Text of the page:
Back in January, I visited New York to hang with some friends, see the American premiere of Foma Jaremtschuk’s paintings, and catch a gig at the Park Church Co-Op in Brooklyn: Drew McDowall, Copley Medal, Wetware, Slow Tongued Beauty and Justin Lakes. And Wetware blew my fucking mind.

Roxy Farman prowled through the church pews, twirling her mic like a shamanic lion tamer, while Matthew Morandi created a sinister, gurgling foundation with his modular rig. Inside the Lutheran church, no human mind lay safe from the duo’s piercing performance. On “Among the Like,” track two on Wetware’s 12” — Salpinx, named after the Greek war instrument — Wetware continue the work they began on their self-titled debut (Primitive Languages). Farman’s voice has never been more haunting. It drips unease, managing to sound both ghostly and futuristic, as it rides Morandi’s dark, undulating synth sounds. “Among the Like” carries an immense tension — think Donald Trump helping out at a soup kitchen — and fits quite nicely in the lineage of anxious electronic punk from New York. And also the lineage of music that makes it so good to feel bad.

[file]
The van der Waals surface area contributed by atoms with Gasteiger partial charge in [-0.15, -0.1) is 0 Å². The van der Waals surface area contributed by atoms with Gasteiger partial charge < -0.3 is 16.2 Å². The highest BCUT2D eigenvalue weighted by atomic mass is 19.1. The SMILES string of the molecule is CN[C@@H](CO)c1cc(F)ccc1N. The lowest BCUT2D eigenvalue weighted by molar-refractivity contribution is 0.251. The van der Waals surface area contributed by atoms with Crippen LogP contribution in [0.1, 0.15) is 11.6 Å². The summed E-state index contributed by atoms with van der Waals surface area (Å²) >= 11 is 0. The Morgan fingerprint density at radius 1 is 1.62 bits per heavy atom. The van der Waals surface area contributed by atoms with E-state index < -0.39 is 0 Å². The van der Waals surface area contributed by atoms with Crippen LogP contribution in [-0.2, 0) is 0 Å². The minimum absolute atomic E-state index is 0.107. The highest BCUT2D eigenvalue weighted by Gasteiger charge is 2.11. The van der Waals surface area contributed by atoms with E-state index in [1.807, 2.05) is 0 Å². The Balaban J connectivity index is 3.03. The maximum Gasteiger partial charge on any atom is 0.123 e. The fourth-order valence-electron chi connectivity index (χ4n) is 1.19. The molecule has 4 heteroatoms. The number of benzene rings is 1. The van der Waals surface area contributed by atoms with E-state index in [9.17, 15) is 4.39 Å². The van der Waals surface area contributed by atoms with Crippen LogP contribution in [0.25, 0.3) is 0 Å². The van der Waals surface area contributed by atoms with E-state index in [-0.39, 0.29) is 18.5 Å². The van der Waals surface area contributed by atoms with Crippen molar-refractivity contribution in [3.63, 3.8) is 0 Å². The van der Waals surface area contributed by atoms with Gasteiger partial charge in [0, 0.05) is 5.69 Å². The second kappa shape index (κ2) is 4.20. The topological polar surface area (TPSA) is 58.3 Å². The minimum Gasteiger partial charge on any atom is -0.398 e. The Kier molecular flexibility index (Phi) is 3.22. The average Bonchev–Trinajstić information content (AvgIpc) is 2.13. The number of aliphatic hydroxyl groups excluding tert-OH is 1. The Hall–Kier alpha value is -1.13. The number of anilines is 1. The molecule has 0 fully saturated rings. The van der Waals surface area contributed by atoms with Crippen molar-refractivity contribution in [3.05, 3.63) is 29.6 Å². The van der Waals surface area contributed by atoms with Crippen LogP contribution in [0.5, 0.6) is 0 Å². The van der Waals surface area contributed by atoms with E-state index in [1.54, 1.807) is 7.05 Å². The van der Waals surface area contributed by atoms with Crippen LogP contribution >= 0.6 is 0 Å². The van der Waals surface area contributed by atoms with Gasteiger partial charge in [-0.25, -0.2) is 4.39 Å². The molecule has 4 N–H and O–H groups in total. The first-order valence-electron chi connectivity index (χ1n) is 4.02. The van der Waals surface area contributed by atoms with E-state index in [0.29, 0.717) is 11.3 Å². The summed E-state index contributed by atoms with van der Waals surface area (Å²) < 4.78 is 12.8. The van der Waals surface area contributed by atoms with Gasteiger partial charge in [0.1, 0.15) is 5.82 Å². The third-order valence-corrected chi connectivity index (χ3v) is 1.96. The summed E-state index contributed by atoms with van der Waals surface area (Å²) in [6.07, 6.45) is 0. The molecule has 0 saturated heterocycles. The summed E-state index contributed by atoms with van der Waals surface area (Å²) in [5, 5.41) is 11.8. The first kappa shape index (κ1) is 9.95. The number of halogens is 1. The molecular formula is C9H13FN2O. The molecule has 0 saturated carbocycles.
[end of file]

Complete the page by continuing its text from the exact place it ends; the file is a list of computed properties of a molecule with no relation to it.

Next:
Salpinx is out June 1 on Bank Records.